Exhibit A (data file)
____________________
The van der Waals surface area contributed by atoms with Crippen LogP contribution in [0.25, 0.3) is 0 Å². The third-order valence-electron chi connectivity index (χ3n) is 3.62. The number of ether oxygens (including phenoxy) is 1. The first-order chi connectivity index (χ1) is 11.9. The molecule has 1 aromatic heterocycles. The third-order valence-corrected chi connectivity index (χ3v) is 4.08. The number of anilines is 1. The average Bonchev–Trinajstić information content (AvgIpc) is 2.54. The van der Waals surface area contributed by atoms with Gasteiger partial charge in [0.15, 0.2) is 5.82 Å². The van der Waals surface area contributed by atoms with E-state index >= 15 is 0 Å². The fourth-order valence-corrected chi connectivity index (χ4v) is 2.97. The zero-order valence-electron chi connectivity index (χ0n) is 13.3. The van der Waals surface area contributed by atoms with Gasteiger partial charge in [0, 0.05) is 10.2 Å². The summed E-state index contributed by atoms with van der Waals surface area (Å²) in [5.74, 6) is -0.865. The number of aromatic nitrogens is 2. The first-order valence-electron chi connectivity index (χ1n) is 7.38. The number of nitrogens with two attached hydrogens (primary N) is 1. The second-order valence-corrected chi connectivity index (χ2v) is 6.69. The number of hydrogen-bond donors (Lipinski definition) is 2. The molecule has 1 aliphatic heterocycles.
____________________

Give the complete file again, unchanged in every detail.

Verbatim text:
The van der Waals surface area contributed by atoms with Crippen LogP contribution in [0.25, 0.3) is 0 Å². The third-order valence-electron chi connectivity index (χ3n) is 3.62. The number of ether oxygens (including phenoxy) is 1. The first-order chi connectivity index (χ1) is 11.9. The molecule has 1 aromatic heterocycles. The third-order valence-corrected chi connectivity index (χ3v) is 4.08. The number of anilines is 1. The average Bonchev–Trinajstić information content (AvgIpc) is 2.54. The van der Waals surface area contributed by atoms with Gasteiger partial charge in [0.15, 0.2) is 5.82 Å². The van der Waals surface area contributed by atoms with E-state index >= 15 is 0 Å². The fourth-order valence-corrected chi connectivity index (χ4v) is 2.97. The zero-order valence-electron chi connectivity index (χ0n) is 13.3. The van der Waals surface area contributed by atoms with Gasteiger partial charge in [0, 0.05) is 10.2 Å². The summed E-state index contributed by atoms with van der Waals surface area (Å²) in [5.74, 6) is -0.865. The number of aromatic nitrogens is 2. The first-order valence-electron chi connectivity index (χ1n) is 7.38. The number of nitrogens with two attached hydrogens (primary N) is 1. The second-order valence-corrected chi connectivity index (χ2v) is 6.69. The number of hydrogen-bond donors (Lipinski definition) is 2. The molecule has 1 aliphatic heterocycles.